Best Sand Wedges for High Handicappers

Our high handicapper hits a superb fairway iron towards the green, best iron shot ever!

Boy, is he proud.

Hang on… Oh no, the ball is in a green side bunker! It’s time for the sand wedge… but how to play the shot. Tour pros seem to play out of bunkers with effortless ease. How?

They have practiced, practiced and practiced!

What is a Sand Wedge?

A sand wedge or sand iron is an open faced golf club, primarily designed for getting out of sand bunkers. It is a specialized club designed for specialized use. It has the widest sole of any wedge, giving the greatest amount of bounce, allowing the club to slide through the sand and not dig in.

The sand wedge is often the heaviest iron in the golf bag, most weighing 40 ounces. It has the second highest loft at 56 degrees, the lob wedge has a higher loft.

Below are 5 of the best sand wedges for high handicappers, we recommend all of these to our readers but the Callaway Mack Daddy is definitely THE best!

Our Top 5 Recommended Sand Wedge Reviews!

1. Callaway Mack Daddy 3 Chrome S-Grind Wedge

Check for Deals & Reviews on Amazon →
(don't worry, button opens a new tab)

The unique new shape, forged of soft 1025c steel, delivers exceptionally satisfying feel and response on every shot. Less offset, a squarer toe and a straighter leading edge create a clean, confidence-inducing appearance at address to promote crisp contact and command control.

Maximum spin comes from the new Mack Daddy 16-groove configuration that incorporates an added groove at the bottom, close to the leading edge, to promote added stopping power, especially on pitches and chips.

The new R sole grind gives Mack Daddy Forged wedges the kind of versatility necessary to play a variety of shots from the types of grasses a Tour pro faces, from the sticky kikuyu of Torrey Pines to the thick rye- and bluegrass of Bethpage Black to the firm, tight turf of St. Andrews.

The defined crescent sole and mid bounce makes a broad range of greenside shots easy to play, from square-faced skippers to open-faced flops and everything in between.

As for finish, we’re giving golfers two highly appealing choices: Satin Chrome with a thin copper strike layer that enriches the surface’s appeal and enhances toughness, and Brushed Slate for a raw look.

Key Features
  • Three unique grinds to suit every shot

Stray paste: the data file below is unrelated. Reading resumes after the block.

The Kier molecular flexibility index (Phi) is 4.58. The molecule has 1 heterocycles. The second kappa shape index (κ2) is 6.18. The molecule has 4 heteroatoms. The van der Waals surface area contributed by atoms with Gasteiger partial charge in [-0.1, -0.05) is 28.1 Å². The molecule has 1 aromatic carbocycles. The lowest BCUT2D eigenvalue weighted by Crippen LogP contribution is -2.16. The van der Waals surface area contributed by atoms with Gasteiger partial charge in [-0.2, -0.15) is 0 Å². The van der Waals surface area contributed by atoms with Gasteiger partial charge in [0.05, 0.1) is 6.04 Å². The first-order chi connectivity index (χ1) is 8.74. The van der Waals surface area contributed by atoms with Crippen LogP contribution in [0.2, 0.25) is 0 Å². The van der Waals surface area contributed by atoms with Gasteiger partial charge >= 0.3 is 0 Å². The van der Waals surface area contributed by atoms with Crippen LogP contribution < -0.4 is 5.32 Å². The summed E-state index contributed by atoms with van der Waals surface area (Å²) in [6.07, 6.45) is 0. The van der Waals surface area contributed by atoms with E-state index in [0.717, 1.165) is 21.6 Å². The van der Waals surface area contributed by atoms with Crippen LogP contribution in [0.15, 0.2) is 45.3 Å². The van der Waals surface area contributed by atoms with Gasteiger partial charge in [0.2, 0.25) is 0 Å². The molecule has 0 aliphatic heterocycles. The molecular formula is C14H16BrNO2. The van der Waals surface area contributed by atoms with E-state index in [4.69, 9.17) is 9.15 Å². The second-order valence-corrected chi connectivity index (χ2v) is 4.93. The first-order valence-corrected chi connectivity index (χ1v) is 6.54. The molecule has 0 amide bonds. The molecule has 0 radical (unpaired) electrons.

• S-grind, the most versatile option
  • Progressive groove optimization, a 3-groove package milled into the face to optimize spin


Golfers love these wedges, a light feel, a large face

2. Cleveland Golf Men’s 588 RTX 2.0 Sand Wedge

Check for Deals & Reviews on Amazon →
(don't worry, button opens a new tab)

Priority No. 1 for Cleveland engineers was to create wedges that would generate exceptional spin for players, especially out of the rough.

To accomplish that goal, three different face technologies were utilized in the design, which allowed Cleveland to reach the USGA maximum in terms of face roughness.

The result are wedges that deliver maximum spin on full shots and shots played around the green from all turf and sand conditions.

Additionally, Cleveland is again utilizing its user-friendly dot system to help golfers choose the right wedges for their game. Two-dot wedges are the 588 RTX 2.0 lineaTMs most standard option and will fit the widest variety of players, as they work well from all turf and sand conditions and for golfers with more neutral angles of attack.

For golfers of all ability levels. The key, however, is to explore the dot system and how each model is designed to work. At that point, players can determine which wedges will be the best fit for their bag.

Key Features
  • Deeper grooves, new micro milled Rotex face pattern
  • Fourth generation Tour Zip Grooves have larger walls and sharper radii


Very popular wedge, it will help improve your wedge shots immediately. Recommended for novices.

3. Wilson Harmonized Golf Wedge


Check for Deals & Reviews on Amazon →
(don't worry, button opens a new tab)

The Wilson Harmonized Golf Wedge comes with aggressive grooves. This feature lets you get the maximum spin that helps to boost your confidence.

To talk more about the spin, the blade shape also offers a modified bounce angle to boost its spin. Besides, you will also find the wedge very durable as it uses stainless steel in head construction to prove it high in class and quality.

The True Temper steel iron does not only provide necessary control but also offer high performance.

Key Features
  • Traditional style, high polish finish
  • The blade comes with a modified bounce angle
  • Aggressive grooves for excellent spin
  • Stainless steel shaft, 35 inches


Good weight, good balance, cheap club. Excellent grooves, good spin.

4. Titleist Vokey SM6 Tour Chrome Sand Wedge

Check for Deals & Reviews on Amazon →
(don't worry, button opens a new tab)

The Titleist SM6 wedges, designed by master craftsman Bob Vokey, define the standard for wedge performance with improvements in three key areas: distance gapping, shot versatility, and spin control.

A groundbreaking new Progressive Center of Gravity design, engineered using cutting-edge CAD technology, aligns the center of gravity with the impact position of each loft to produce precise distance and trajectory control while maintaining exceptional feel.